2005(3) ALL MR 513
IN THE HIGH COURT OF JUDICATURE AT BOMBAY(NAGPUR BENCH)
B.P. DHARMADHIKARI, J.
Pushpa D. Sood Vs. Bobcards Ltd.
Writ Petition No.4548 of 2004
13th January, 2005
Petitioner Counsel: S. A. BARI
Respondent Counsel: R. ISSAC
Civil P.C. (1908), O.37, R.3(5) and (6) - Leave to defend suit - Trial Court has to apply its mind to material placed on record by defendant while seeking leave to defend suit - Order of the court granting leave to defend must show appreciation of material by court while recording conclusion that triable issue is raised by defendant. (Para 4)
State Bank of Saurashtra Vs. Messer's Ashit Shipping Services Private Limited, 2002 supremecourtonline.com case No.225 [Para 3]
AIR 1977 SC 577 [Para 3]
Central Bank of India Vs. Manipur Vasant Kini, 1999(4) ALL MR 217=2000(1) Mh.L.J. 744 [Para 3]
Bombay Enamel Works Vs. Purshottam S. Somaiya, AIR 1975 Bombay 128 [Para 3]
Leela Capital and Finance Ltd. Vs. Modiluft Ltd., 2001(1) ALL MR 337=2001(1) Mh.L.J. 534 [Para 3]
Mechelec Engineers and Manufactures Vs. Basic Equipment Corporation, AIR 1977 SC 577 [Para 4]
JUDGMENT :- In this writ petition under Article 227 of Constitution of India the petitioner/original defendant in summary suit number 454/2003 on the file of third joint single Judge, Senior Division, Nagpur, challenges the orders dated 2nd September, 2004 and 20th September, 2004 by which the said court has directed the petitioner defendant to deposit 50% of the amount claimed in this suit as a condition for granting leave to defend this suit. I have heard the petitioner in person on 21st December, 2004 and thereafter also heard her learned Advocate Shri Bari on 22nd December, 2004. Advocate Issac for respondent appeared in response to caveat and he was also heard.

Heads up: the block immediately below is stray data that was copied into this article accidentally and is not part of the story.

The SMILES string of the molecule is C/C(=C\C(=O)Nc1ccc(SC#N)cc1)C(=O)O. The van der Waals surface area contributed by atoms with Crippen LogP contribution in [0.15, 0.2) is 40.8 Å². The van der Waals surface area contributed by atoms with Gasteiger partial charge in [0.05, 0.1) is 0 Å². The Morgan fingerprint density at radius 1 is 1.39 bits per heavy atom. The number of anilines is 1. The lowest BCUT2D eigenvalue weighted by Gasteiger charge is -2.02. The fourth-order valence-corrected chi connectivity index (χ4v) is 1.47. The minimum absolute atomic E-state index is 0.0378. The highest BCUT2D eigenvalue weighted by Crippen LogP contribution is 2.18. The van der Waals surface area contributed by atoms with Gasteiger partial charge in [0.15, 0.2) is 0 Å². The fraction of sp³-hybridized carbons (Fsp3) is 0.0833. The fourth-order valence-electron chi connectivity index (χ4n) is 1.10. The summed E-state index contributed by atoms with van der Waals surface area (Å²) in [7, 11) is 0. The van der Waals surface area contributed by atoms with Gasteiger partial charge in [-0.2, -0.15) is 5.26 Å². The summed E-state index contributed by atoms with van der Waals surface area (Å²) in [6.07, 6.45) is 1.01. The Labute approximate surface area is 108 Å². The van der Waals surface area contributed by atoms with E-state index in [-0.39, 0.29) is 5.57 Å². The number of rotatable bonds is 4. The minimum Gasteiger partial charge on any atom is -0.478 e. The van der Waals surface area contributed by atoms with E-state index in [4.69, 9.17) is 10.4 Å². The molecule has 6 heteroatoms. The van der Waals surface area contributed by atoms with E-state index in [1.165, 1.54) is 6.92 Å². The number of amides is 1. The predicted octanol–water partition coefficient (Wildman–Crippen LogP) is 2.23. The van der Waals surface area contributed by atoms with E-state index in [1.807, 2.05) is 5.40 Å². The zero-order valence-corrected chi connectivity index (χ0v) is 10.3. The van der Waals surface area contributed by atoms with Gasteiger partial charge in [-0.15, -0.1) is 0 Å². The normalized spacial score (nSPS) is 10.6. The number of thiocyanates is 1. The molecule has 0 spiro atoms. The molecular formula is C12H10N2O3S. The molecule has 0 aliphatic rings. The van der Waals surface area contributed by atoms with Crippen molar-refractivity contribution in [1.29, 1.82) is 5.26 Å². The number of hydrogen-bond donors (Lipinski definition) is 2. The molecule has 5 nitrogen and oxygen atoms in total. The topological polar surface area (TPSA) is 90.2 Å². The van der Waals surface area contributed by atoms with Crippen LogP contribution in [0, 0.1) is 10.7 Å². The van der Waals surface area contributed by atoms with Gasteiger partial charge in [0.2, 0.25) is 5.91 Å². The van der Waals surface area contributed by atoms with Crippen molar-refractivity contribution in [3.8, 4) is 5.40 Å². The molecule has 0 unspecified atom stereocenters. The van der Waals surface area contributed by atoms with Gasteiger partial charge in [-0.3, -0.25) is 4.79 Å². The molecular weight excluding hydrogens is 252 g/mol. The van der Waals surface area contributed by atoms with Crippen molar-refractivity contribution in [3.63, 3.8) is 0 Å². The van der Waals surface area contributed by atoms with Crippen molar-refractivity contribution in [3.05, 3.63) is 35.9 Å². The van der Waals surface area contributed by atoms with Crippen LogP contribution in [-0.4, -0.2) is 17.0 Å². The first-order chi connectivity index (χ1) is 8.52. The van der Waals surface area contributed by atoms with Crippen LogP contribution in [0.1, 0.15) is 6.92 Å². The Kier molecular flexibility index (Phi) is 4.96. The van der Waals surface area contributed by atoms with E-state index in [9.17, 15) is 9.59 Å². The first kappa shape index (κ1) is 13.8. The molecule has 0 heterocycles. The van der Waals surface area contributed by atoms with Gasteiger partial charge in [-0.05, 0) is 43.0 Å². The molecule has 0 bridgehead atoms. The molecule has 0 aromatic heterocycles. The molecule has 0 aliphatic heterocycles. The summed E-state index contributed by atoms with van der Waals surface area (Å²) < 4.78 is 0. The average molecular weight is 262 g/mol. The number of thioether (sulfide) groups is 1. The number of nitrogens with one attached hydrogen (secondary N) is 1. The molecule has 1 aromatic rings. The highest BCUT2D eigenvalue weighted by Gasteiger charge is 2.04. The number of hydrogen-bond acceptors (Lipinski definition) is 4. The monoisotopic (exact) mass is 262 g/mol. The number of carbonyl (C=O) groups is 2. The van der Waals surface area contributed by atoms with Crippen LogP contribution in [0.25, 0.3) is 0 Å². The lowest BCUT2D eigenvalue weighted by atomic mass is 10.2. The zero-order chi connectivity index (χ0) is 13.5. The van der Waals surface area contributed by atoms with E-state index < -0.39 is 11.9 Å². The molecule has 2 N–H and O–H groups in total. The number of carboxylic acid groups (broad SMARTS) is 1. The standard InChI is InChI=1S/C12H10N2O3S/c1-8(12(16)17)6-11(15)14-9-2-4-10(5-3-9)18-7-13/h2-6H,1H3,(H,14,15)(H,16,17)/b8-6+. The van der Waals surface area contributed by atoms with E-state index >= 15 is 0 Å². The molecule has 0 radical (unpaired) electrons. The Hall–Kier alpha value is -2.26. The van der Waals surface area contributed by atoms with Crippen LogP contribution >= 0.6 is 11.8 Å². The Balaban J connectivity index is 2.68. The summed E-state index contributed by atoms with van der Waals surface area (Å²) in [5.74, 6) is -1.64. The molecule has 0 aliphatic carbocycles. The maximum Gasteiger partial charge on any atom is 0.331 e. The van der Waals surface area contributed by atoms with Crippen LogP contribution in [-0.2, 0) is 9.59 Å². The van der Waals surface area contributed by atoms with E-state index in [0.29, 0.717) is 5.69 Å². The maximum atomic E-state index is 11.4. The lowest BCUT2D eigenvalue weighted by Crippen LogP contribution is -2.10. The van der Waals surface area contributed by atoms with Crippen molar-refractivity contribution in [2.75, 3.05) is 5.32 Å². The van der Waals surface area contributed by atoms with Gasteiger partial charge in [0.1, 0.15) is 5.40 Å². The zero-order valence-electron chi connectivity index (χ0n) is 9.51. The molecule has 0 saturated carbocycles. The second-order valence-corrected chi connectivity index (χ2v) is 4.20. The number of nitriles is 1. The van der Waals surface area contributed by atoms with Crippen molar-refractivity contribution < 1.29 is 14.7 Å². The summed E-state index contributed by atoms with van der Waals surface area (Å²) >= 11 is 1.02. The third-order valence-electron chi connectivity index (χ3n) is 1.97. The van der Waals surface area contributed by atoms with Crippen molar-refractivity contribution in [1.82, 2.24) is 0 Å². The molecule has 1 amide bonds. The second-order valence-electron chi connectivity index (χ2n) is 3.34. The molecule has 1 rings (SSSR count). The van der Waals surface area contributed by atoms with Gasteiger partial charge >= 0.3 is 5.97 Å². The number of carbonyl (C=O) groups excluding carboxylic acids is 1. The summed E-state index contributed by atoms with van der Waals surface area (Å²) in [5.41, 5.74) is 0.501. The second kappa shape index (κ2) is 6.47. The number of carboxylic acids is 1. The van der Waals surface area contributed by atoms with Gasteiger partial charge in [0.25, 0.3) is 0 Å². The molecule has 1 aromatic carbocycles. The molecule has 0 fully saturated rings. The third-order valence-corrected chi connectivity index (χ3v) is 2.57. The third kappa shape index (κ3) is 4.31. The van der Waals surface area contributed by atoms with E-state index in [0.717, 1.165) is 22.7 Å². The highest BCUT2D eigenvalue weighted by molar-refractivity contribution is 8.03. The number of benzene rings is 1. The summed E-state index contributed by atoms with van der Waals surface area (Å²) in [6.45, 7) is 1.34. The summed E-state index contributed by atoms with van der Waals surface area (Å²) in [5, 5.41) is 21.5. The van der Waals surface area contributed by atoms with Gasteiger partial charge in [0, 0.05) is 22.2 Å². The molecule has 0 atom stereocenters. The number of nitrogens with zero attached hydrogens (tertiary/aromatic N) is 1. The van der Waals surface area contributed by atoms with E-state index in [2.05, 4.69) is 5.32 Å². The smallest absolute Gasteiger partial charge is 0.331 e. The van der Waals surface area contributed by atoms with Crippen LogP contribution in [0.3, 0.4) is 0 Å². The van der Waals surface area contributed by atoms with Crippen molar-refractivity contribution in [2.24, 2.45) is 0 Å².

2. The suit filed by respondent is expressly under provisions of Order XXXVII of the Code of Civil Procedure and it is for recovery of amount outstanding to the credit of present petitioner against a credit card by name "Bobcard Silver" issued to her. The grievance made by petitioner is that she was given initially unconditional leave to defend the case and the said order has been later on nullified by passing separate order below Exhibit 15 and Exhibit 16 on 2nd September, 2004. Exhibit 15 is the application for grant of leave to defend and for permission to file written statement moved by petitioner and on it the counsel for plaintiff/present respondent has given no objection for short adjournment. The learned Court below has passed one word order "allowed" on this application, it appears that thereafter the petitioner has filed written statement on 8th January, 2004 and also a rejoinder to application dated 12th April, 2004 (Exhibit 15). On this rejoinder, say has been given by respondent/plaintiff mentioning that no triable issue is involved and therefore the application should be rejected. The learned trial Court has on 2nd September, 2004 passed, order holding that defendant has triable issue with regard to settlement of account but it is only in relation to difference of amount and the transactions have been admitted by her. Hence it allowed the application and granted relief to petitioner/defendant to defend the suit subject to deposit of 50% of the amount of total claim of Rs.1,00353.40 in Court within period 15 days. Thereafter the petitioner moved application for review contending that on 12 April, 2004 she was already granted leave to defend after considering facts and circumstances which appear in paragraph 3 of that application as grounds (a) to (l). This application has been rejected by trial Court on 20th September, 2004 by observing that no ground for review has been made out. It appears that on same day the defendant moved application under section 151 of Civil Procedure Code for grant of stay to further proceedings in summary suit and also to review application till decision of application for transfer of these cases (P.C. - this case) before District and Sessions Judge. This application has also been rejected on same day vide learned trial Court after observing that the application is not tenable as defendant failed to comply with the orders passed below Exhibits, 15 and 16 within stipulated period.